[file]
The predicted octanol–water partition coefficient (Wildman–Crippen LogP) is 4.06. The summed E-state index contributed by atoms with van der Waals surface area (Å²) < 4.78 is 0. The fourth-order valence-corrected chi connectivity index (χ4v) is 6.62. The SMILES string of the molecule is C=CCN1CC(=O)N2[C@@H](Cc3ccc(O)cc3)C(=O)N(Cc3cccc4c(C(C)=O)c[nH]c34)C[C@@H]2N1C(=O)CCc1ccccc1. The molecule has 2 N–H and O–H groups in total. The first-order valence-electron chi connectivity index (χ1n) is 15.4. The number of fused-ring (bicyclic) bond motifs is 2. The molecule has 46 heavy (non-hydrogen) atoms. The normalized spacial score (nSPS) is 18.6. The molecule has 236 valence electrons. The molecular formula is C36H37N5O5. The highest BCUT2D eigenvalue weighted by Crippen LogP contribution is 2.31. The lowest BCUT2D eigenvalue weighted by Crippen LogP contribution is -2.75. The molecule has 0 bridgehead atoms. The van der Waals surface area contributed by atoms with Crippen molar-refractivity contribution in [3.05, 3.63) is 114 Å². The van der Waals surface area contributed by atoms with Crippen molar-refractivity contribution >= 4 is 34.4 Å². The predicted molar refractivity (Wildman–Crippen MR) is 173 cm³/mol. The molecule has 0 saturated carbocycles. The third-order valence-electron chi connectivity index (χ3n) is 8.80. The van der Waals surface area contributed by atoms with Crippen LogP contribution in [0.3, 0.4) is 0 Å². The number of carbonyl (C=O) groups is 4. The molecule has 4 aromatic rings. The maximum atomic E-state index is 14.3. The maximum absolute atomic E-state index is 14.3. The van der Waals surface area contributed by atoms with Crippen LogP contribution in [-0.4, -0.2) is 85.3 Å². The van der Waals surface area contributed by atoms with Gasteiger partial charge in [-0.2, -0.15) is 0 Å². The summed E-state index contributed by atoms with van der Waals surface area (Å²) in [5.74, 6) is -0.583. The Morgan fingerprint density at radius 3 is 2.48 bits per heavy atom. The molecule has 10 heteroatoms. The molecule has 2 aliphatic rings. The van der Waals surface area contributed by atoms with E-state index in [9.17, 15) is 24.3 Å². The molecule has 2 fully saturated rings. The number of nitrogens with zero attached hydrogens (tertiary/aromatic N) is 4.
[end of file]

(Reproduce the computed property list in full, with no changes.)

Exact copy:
The predicted octanol–water partition coefficient (Wildman–Crippen LogP) is 4.06. The summed E-state index contributed by atoms with van der Waals surface area (Å²) < 4.78 is 0. The fourth-order valence-corrected chi connectivity index (χ4v) is 6.62. The SMILES string of the molecule is C=CCN1CC(=O)N2[C@@H](Cc3ccc(O)cc3)C(=O)N(Cc3cccc4c(C(C)=O)c[nH]c34)C[C@@H]2N1C(=O)CCc1ccccc1. The molecule has 2 N–H and O–H groups in total. The first-order valence-electron chi connectivity index (χ1n) is 15.4. The number of fused-ring (bicyclic) bond motifs is 2. The molecule has 46 heavy (non-hydrogen) atoms. The normalized spacial score (nSPS) is 18.6. The molecule has 236 valence electrons. The molecular formula is C36H37N5O5. The highest BCUT2D eigenvalue weighted by Crippen LogP contribution is 2.31. The lowest BCUT2D eigenvalue weighted by Crippen LogP contribution is -2.75. The molecule has 0 bridgehead atoms. The van der Waals surface area contributed by atoms with Crippen molar-refractivity contribution in [3.05, 3.63) is 114 Å². The van der Waals surface area contributed by atoms with Crippen molar-refractivity contribution >= 4 is 34.4 Å². The predicted molar refractivity (Wildman–Crippen MR) is 173 cm³/mol. The molecule has 0 saturated carbocycles. The third-order valence-electron chi connectivity index (χ3n) is 8.80. The van der Waals surface area contributed by atoms with Crippen LogP contribution in [0.3, 0.4) is 0 Å². The number of carbonyl (C=O) groups is 4. The molecule has 4 aromatic rings. The maximum atomic E-state index is 14.3. The maximum absolute atomic E-state index is 14.3. The van der Waals surface area contributed by atoms with Crippen LogP contribution in [-0.4, -0.2) is 85.3 Å². The van der Waals surface area contributed by atoms with Gasteiger partial charge in [-0.2, -0.15) is 0 Å². The summed E-state index contributed by atoms with van der Waals surface area (Å²) in [5.74, 6) is -0.583. The Morgan fingerprint density at radius 3 is 2.48 bits per heavy atom. The molecule has 10 heteroatoms. The molecule has 2 aliphatic rings. The van der Waals surface area contributed by atoms with E-state index in [9.17, 15) is 24.3 Å². The molecule has 2 fully saturated rings. The number of nitrogens with zero attached hydrogens (tertiary/aromatic N) is 4.